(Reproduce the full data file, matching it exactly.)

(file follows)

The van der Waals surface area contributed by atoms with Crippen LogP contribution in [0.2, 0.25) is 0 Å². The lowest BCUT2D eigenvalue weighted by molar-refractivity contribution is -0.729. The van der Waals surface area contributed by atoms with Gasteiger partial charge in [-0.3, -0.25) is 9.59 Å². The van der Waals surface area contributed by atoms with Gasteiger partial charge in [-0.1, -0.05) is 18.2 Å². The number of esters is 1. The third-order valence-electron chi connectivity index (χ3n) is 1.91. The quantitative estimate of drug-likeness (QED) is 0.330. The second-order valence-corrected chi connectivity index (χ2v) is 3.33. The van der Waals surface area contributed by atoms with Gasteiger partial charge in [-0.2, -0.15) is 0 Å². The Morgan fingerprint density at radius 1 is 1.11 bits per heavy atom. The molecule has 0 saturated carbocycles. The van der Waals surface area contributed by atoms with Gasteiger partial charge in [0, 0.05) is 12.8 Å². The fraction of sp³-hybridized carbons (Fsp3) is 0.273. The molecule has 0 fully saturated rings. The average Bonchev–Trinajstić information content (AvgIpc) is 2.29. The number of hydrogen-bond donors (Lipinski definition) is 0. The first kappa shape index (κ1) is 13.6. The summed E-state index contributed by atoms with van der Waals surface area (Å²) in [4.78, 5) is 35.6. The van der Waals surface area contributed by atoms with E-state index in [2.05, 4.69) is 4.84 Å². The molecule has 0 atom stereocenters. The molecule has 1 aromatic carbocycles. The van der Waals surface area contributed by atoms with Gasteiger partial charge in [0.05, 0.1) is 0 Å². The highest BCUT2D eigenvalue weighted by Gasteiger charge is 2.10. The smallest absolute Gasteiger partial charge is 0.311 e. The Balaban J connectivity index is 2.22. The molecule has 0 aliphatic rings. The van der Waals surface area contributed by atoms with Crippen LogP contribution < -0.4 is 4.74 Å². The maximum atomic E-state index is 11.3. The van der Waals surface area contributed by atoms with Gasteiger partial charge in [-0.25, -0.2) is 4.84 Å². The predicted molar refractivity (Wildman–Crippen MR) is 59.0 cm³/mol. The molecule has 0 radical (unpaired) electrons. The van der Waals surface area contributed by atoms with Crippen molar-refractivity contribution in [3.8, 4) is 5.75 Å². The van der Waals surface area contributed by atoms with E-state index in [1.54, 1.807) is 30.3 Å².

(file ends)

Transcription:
The van der Waals surface area contributed by atoms with Crippen LogP contribution in [0.2, 0.25) is 0 Å². The lowest BCUT2D eigenvalue weighted by molar-refractivity contribution is -0.729. The van der Waals surface area contributed by atoms with Gasteiger partial charge in [-0.3, -0.25) is 9.59 Å². The van der Waals surface area contributed by atoms with Gasteiger partial charge in [-0.1, -0.05) is 18.2 Å². The number of esters is 1. The third-order valence-electron chi connectivity index (χ3n) is 1.91. The quantitative estimate of drug-likeness (QED) is 0.330. The second-order valence-corrected chi connectivity index (χ2v) is 3.33. The van der Waals surface area contributed by atoms with Gasteiger partial charge in [-0.2, -0.15) is 0 Å². The Morgan fingerprint density at radius 1 is 1.11 bits per heavy atom. The molecule has 0 saturated carbocycles. The van der Waals surface area contributed by atoms with Gasteiger partial charge in [0, 0.05) is 12.8 Å². The fraction of sp³-hybridized carbons (Fsp3) is 0.273. The molecule has 0 fully saturated rings. The average Bonchev–Trinajstić information content (AvgIpc) is 2.29. The number of hydrogen-bond donors (Lipinski definition) is 0. The first kappa shape index (κ1) is 13.6. The summed E-state index contributed by atoms with van der Waals surface area (Å²) in [4.78, 5) is 35.6. The van der Waals surface area contributed by atoms with E-state index in [2.05, 4.69) is 4.84 Å². The molecule has 0 atom stereocenters. The molecule has 1 aromatic carbocycles. The van der Waals surface area contributed by atoms with Gasteiger partial charge in [0.05, 0.1) is 0 Å². The highest BCUT2D eigenvalue weighted by Gasteiger charge is 2.10. The smallest absolute Gasteiger partial charge is 0.311 e. The Balaban J connectivity index is 2.22. The molecule has 0 aliphatic rings. The van der Waals surface area contributed by atoms with Crippen LogP contribution < -0.4 is 4.74 Å². The maximum atomic E-state index is 11.3. The van der Waals surface area contributed by atoms with Gasteiger partial charge in [-0.25, -0.2) is 4.84 Å². The predicted molar refractivity (Wildman–Crippen MR) is 59.0 cm³/mol. The molecule has 0 radical (unpaired) electrons. The van der Waals surface area contributed by atoms with Crippen molar-refractivity contribution in [3.8, 4) is 5.75 Å². The van der Waals surface area contributed by atoms with E-state index in [1.54, 1.807) is 30.3 Å².